The United States District Court for the District of Maryland ruled yesterday that transgender students’ right to use the restroom and locker rooms in alignment with their gender identity is protected by federal and state law. In M.A.B. v. Board of Education of Talbot County, Max Brennan (M.A.B.), a boy who is transgender, was forced by Talbot County Public Schools policy to use separate restrooms and locker rooms because he is transgender. The ruling is the first decision of its kind in the state of Maryland, but joins a long list of decisions confirming that Title IX of the Civil Rights Act, the federal statute prohibiting sex discrimination in educational settings, and the Constitution prohibit public schools from excluding students who are transgender from using the same facilities as their non-transgender peers. It is also the first case to hold that transgender people are protected under the Maryland state constitution.
The lawsuit was originally filed by FreeState Justice, and the ACLU and ACLU of Maryland subsequently joined as co-counsel.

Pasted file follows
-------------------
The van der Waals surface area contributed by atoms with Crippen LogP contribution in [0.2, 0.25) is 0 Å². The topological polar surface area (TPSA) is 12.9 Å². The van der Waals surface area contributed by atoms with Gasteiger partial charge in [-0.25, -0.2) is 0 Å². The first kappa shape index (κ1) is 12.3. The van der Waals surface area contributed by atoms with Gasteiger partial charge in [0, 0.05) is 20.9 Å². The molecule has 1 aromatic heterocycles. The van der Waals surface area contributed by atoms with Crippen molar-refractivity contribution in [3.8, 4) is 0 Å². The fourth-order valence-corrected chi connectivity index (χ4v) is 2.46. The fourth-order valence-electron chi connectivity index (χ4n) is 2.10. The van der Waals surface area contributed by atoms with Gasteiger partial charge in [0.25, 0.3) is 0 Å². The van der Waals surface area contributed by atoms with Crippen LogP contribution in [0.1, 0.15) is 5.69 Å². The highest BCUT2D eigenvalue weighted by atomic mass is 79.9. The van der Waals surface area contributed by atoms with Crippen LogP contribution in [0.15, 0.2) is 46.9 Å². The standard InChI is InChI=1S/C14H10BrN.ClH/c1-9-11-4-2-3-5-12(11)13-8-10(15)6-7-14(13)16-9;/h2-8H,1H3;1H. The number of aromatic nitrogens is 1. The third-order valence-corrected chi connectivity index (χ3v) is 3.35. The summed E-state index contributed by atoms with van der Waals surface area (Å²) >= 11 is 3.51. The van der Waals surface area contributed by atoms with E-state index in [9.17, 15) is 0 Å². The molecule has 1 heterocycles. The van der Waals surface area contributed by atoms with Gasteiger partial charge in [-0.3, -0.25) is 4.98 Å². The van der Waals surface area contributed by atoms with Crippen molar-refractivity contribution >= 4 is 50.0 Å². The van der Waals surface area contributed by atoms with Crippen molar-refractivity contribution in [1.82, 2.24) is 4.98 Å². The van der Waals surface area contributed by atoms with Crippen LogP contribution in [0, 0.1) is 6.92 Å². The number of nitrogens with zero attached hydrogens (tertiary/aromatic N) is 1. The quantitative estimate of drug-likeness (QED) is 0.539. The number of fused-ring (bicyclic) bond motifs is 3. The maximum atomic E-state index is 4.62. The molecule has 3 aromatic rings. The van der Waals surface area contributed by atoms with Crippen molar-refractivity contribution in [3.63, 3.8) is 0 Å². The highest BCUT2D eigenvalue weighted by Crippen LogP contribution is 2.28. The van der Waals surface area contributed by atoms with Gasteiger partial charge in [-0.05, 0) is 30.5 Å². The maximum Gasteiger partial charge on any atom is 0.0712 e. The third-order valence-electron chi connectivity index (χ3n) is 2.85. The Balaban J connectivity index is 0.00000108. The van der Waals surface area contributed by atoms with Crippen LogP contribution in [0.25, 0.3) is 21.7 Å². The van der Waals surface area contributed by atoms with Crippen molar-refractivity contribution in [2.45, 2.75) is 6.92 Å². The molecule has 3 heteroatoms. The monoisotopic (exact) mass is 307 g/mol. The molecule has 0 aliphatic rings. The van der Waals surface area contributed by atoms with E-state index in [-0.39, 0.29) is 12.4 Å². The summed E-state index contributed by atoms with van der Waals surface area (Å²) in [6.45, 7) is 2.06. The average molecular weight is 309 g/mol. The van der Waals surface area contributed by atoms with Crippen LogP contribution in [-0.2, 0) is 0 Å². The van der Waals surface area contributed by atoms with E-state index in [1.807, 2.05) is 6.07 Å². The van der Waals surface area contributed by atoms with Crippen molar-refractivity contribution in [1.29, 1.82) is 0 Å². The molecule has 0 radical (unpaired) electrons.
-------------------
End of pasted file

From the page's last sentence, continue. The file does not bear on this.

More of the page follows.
“I am extremely happy with the court’s decision, and think it is a great step in the right direction,” said Brennan. “I am hopeful that this case will not only help change policy for the better, but help the students who are bound to come after me.”
In his decision U.S. District Court Judge George L. Russell, III, explained, “M.A.B.’s claims come down to a boy asking his school to treat him just like any other boy. This Court finds that Title IX and the Equal Protection Clause provide M.A.B. grounds to do so.”
“We hope this decision is a wake-up call for the Talbot County School Board” said Jennifer Kent, managing attorney with FreeState Justice. “School systems in Maryland should know the law and should be protecting students who are transgender from discrimination, not singling them out for separate and unequal treatment.”
“Courts across the country have recognized that Title IX and the Constitution prohibit schools from singling out transgender students for different and discriminatory treatment,” said Josh Block, a senior staff attorney at the ACLU LGBT & HIV Project. “We will continue to fight on behalf of Max and other transgender students to ensure that these stigmatizing and harmful policies are a thing of the past.”
The ruling can be found here.
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